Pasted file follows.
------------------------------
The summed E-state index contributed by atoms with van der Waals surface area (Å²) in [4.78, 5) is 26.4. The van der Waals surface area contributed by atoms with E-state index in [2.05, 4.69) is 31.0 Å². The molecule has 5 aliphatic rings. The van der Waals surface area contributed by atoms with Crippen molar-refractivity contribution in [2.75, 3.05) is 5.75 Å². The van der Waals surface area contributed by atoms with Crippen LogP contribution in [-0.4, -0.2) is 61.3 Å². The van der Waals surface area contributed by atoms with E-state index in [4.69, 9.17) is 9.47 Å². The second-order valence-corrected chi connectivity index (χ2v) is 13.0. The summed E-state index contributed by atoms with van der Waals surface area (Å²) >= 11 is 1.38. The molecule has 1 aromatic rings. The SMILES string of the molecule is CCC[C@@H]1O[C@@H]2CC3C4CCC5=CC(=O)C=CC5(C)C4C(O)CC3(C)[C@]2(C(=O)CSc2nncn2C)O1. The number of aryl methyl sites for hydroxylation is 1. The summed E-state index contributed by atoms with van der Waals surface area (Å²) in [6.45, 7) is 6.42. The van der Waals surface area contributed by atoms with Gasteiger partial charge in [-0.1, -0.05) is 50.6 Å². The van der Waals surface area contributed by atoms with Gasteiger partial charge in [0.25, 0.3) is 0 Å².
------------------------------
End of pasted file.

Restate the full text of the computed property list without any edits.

The summed E-state index contributed by atoms with van der Waals surface area (Å²) in [4.78, 5) is 26.4. The van der Waals surface area contributed by atoms with E-state index in [2.05, 4.69) is 31.0 Å². The molecule has 5 aliphatic rings. The van der Waals surface area contributed by atoms with Crippen molar-refractivity contribution in [2.75, 3.05) is 5.75 Å². The van der Waals surface area contributed by atoms with Crippen LogP contribution in [-0.4, -0.2) is 61.3 Å². The van der Waals surface area contributed by atoms with E-state index in [4.69, 9.17) is 9.47 Å². The second-order valence-corrected chi connectivity index (χ2v) is 13.0. The summed E-state index contributed by atoms with van der Waals surface area (Å²) >= 11 is 1.38. The molecule has 1 aromatic rings. The SMILES string of the molecule is CCC[C@@H]1O[C@@H]2CC3C4CCC5=CC(=O)C=CC5(C)C4C(O)CC3(C)[C@]2(C(=O)CSc2nncn2C)O1. The number of aryl methyl sites for hydroxylation is 1. The summed E-state index contributed by atoms with van der Waals surface area (Å²) in [6.45, 7) is 6.42. The van der Waals surface area contributed by atoms with Gasteiger partial charge in [-0.1, -0.05) is 50.6 Å². The van der Waals surface area contributed by atoms with Gasteiger partial charge in [0.25, 0.3) is 0 Å².